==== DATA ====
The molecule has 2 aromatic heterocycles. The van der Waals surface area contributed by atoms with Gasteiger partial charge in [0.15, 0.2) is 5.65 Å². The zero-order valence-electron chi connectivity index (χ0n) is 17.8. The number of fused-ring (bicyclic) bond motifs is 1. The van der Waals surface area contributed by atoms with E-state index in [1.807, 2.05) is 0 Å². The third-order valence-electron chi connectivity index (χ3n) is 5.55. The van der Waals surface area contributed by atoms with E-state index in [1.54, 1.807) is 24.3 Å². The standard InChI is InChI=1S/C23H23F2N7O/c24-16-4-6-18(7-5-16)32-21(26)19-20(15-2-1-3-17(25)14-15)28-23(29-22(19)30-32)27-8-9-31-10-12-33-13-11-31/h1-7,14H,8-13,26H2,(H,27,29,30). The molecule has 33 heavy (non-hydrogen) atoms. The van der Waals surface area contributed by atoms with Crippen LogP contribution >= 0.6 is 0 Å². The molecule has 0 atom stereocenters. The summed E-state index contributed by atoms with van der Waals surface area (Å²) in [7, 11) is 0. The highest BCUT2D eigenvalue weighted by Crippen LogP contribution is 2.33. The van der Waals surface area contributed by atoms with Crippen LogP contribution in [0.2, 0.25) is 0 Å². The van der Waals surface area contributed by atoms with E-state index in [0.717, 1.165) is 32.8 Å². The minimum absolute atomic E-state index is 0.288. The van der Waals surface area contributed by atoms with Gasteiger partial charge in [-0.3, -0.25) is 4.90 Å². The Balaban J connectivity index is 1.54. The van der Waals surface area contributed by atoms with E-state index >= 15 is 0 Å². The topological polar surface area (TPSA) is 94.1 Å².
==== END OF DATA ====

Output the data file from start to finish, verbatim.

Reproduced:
The molecule has 2 aromatic heterocycles. The van der Waals surface area contributed by atoms with Gasteiger partial charge in [0.15, 0.2) is 5.65 Å². The zero-order valence-electron chi connectivity index (χ0n) is 17.8. The number of fused-ring (bicyclic) bond motifs is 1. The van der Waals surface area contributed by atoms with E-state index in [1.807, 2.05) is 0 Å². The third-order valence-electron chi connectivity index (χ3n) is 5.55. The van der Waals surface area contributed by atoms with E-state index in [1.54, 1.807) is 24.3 Å². The standard InChI is InChI=1S/C23H23F2N7O/c24-16-4-6-18(7-5-16)32-21(26)19-20(15-2-1-3-17(25)14-15)28-23(29-22(19)30-32)27-8-9-31-10-12-33-13-11-31/h1-7,14H,8-13,26H2,(H,27,29,30). The molecule has 33 heavy (non-hydrogen) atoms. The van der Waals surface area contributed by atoms with Crippen LogP contribution >= 0.6 is 0 Å². The molecule has 0 atom stereocenters. The summed E-state index contributed by atoms with van der Waals surface area (Å²) in [7, 11) is 0. The highest BCUT2D eigenvalue weighted by Crippen LogP contribution is 2.33. The van der Waals surface area contributed by atoms with Crippen LogP contribution in [0.2, 0.25) is 0 Å². The van der Waals surface area contributed by atoms with E-state index in [0.717, 1.165) is 32.8 Å². The minimum absolute atomic E-state index is 0.288. The van der Waals surface area contributed by atoms with Gasteiger partial charge in [-0.3, -0.25) is 4.90 Å². The Balaban J connectivity index is 1.54. The van der Waals surface area contributed by atoms with E-state index >= 15 is 0 Å². The topological polar surface area (TPSA) is 94.1 Å².